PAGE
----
Associations Case Study: Member Needs Assessment



A social membership organization with more than 160,000 active members sought to develop a better understanding of its membership’s perspectives. In its first research effort of this kind, the organization mobilized a team which partnered with Loyalty Research across a 12-month project that explored engagement, retention, and the lifecycle of each member.



Loyalty Research divided the project into two data collection periods pertaining to the age and status level of the member. Over several months, data was collected from individual and roundtable interviews, focus groups, and four assessment questionnaires. An overall total of 30 qualitative interviews were completed in 2 months, and a total of 2,343 web-based quantitative assessments were completed 6 weeks after the qualitative period.



All respondent Engagement, regardless of age, was heavily impacted by members’ local chapter experience. Those new to the organization rated their chapter experience favorably, while those more removed from their onboarding became much more critical as time went on.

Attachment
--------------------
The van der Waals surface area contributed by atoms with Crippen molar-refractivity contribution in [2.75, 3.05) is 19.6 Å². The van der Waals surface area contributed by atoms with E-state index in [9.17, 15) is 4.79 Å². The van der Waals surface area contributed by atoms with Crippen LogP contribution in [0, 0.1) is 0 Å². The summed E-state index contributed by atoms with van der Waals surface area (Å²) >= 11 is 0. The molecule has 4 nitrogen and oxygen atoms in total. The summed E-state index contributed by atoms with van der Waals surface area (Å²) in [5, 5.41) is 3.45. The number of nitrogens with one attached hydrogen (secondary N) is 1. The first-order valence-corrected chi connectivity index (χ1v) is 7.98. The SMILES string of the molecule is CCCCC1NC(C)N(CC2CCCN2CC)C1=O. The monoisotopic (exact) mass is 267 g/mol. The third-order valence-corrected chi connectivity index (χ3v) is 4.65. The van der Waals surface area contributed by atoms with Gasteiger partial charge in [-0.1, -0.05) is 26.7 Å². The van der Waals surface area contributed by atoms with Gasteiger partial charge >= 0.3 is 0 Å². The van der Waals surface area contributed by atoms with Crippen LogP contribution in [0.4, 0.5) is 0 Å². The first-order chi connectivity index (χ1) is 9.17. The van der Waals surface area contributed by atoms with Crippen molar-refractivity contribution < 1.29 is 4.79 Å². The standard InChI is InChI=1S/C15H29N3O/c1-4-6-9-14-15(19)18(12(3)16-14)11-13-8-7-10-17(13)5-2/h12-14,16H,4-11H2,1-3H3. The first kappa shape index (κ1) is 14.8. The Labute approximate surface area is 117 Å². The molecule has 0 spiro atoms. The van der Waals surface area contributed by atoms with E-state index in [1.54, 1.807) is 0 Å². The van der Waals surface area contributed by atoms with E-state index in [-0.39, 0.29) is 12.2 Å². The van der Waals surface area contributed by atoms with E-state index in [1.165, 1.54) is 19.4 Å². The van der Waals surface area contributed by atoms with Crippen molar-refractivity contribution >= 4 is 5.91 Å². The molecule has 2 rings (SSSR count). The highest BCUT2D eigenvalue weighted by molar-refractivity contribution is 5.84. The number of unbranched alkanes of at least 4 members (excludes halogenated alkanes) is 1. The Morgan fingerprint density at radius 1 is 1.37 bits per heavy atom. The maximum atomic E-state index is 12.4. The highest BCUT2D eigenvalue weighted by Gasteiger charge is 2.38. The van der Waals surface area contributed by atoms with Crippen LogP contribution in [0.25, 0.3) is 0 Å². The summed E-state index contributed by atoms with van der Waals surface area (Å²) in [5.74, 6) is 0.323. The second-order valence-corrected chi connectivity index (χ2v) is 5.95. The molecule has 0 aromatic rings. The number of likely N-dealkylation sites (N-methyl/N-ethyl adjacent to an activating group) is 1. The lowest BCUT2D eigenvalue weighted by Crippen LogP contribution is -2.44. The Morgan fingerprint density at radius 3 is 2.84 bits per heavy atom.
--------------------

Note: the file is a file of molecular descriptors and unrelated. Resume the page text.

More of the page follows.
This led to the development of four critical segments across the organization – New Collegian, Current Collegian, Young Alumnae, Established Alumnae – which all had different motivations to remain connected to the group, despite having very consistent reasons for joining initially. In general, Engagement with the organization declined the longer someone had been a member.

This was influenced by inconsistent communication, low chapter performance, and a perceived lack of accessible benefits, events, and resources.



Research Conclusions guided in-depth discussions among staff and key volunteers about how to address the variety of needs within each segment of the membership. Recommendations were centered on developing the member journey map through a series of immediate actions, additional research, and potential organizational model adjustments.

Featured prominently on this list were focused reviews and improvements of the collegian to alumnae transition processes, and the development of relevant, accessible member programming for all stages of life.